Who would want to leave a society that offers peace, prosperity and the rule of law; works together in harmony for the common good; gives citizens the right to choose who rules:? Has anything gone wrong with the European Union?
The EU was deliberately designed so that the people would be guided on the right path by ‘wise’ men to ensure that previous mistakes will never be repeated. That’s understandable, the alternatives were questioned and found wanting by Socrates (and Plato, Aristotle and many others since the Athens’ democratic period). However, the people are prevented by the design from ‘interfering’ with progress towards a federal government, which makes the EU vulnerable to popular opposition.
For Britain in particular we believe there have been few benefits and none at all that required the heavy-handed methods employed by the EU. It has been irrelevant to world peace and has not improved Britain’s prosperity, it also undermines some fundamental values of our democracy and law. We have written many articles about all this.
There has been no major European or global war since the EU’s foundation and we are richer than we were when we joined but any scientist knows that correlation does not imply causation. Of course we cannot re-run the period without the EU and prove evidentially who is right. Here’s the briefest summary we can manage on the key points.
Peace. The world has changed since 1945. By the time the competing empires of the major European nations (which dragged the whole world into their conflicts) had recovered enough from the last war to even consider another their empires were gone, replaced by the Euro-Asian Soviets and the Americans. These two came close to a third world war but the EU (EEC) played little role in avoiding this or any other serious threat to global peace. (Gawd Strewth! Brief Lies)
Prosperity. UK trend growth from 1945 to 1973 scarcely changed after we joined (it dropped slightly in fact). EEC6 growth was three times higher in 1973 but had petered out by 1980. It was most likely due to the post-war recovery of a devastated Continent and has averaged less than the UK’s thereafter. In fact the EU is the lowest-growth trade bloc in the world and its share of global GDP is fast shrinking. Many people in EU countries are being sacrificed for an ideological cause with millions impoverished and unemployed. Economic divergence and consequent political disharmony must split and possibly destroy the EU in time, despite its skill at spinning plates. (Did the EU Bring Us Growth?)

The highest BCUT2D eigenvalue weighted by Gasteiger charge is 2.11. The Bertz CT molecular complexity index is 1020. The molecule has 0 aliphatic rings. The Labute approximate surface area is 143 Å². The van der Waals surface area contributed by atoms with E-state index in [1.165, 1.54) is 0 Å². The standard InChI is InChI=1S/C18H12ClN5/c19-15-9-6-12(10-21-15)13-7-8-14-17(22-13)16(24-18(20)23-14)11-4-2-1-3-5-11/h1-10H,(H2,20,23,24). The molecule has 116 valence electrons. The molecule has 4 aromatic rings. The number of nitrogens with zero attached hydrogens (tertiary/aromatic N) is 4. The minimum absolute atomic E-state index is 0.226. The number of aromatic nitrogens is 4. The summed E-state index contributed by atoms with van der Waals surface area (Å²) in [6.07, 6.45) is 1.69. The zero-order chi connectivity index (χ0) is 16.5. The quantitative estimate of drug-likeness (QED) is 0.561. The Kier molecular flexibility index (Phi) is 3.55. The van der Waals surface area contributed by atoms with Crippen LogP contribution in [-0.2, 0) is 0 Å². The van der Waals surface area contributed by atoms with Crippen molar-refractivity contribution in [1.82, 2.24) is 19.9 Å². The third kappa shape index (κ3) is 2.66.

Law. English law has a radically different basis from most other European countries. Our law and courts are used globally, even for contracts unconnected with the UK (often between parties in other EU nations). Outcomes under English (and American) law are more predictable, in a system where you can even sue the government and hope to win. The ECJ has a mandate to interpret the law to favour the mission of the Union, in particular ‘ever closer union’ – it’s not justice based on the merit of evidence alone, as it should be. (The World’s Favourite Law)
Cooperation. There is cooperation in science, culture, environment and other areas but none that requires the heavy hand of the EU. Much of it existed, and still exists, under the Council of Europe (CoE), a broader and more relaxed structure where ‘cherry-picking’ is fine – cooperate in the areas you want to. Western science has always been based on international cooperation, that’s the reason for its strength and success. The EU has mostly absorbed or overwhelmed the older institution (the CoE). If the EU was an enlightened idea it would want the best future for its member nations and citizens plus mutually beneficial cooperation with others. It is overwhelmingly obvious that this is not the case. (An Alternative for Europe)
Democracy. The EU has a top-down approach to government, its leaders cannot be dismissed by voters and its parliament has few powers. The principle of ‘subsidiarity’ (taking decisions as close as possible to those affected and delegating up only what must be done at a higher level) is frequently mentioned but is a pretence. This is a ratchet for acquiring ever greater power (also known as ‘union’). (So What is Democracy?)
Fear. The other reason for not leaving is fear. Brexit will be disruptive but we don’t believe it would be the biggest crisis we have faced during the last half century, even with no deal, and we recovered from those. Our exports to ‘third countries’ on WTO terms are greater, growing faster and generate a surplus. No one can know for sure how serious the problems will be or how long lasting but the doom forecasters have always been wrong before and they’re mainly the same folk. These forecasts also assume that the EU continues on its current path whereas it faces huge problems of its own with a high probability that it will break up in some way, perhaps in a disorderly way that will cause everyone problems way out of proportion to Brexit. Does the EU intend to show the world that it is a union to which member nations remain not because they find membership beneficial but for fear of being punished? Will the countries stay in line when their national interests are affected? (Mini no-deal deals: A Happy 2019)
We have addressed all of these issues in this blog, sometimes rather rhetorically but with our evidence and sources stated. If readers want to follow any of these arguments further they can click the links.
We’ve included a key link with each summary topic and below we recommend more of our posts that add detail that has had to be excluded from this summary.
- Prosperity (Growth)
- Fragility (Fear)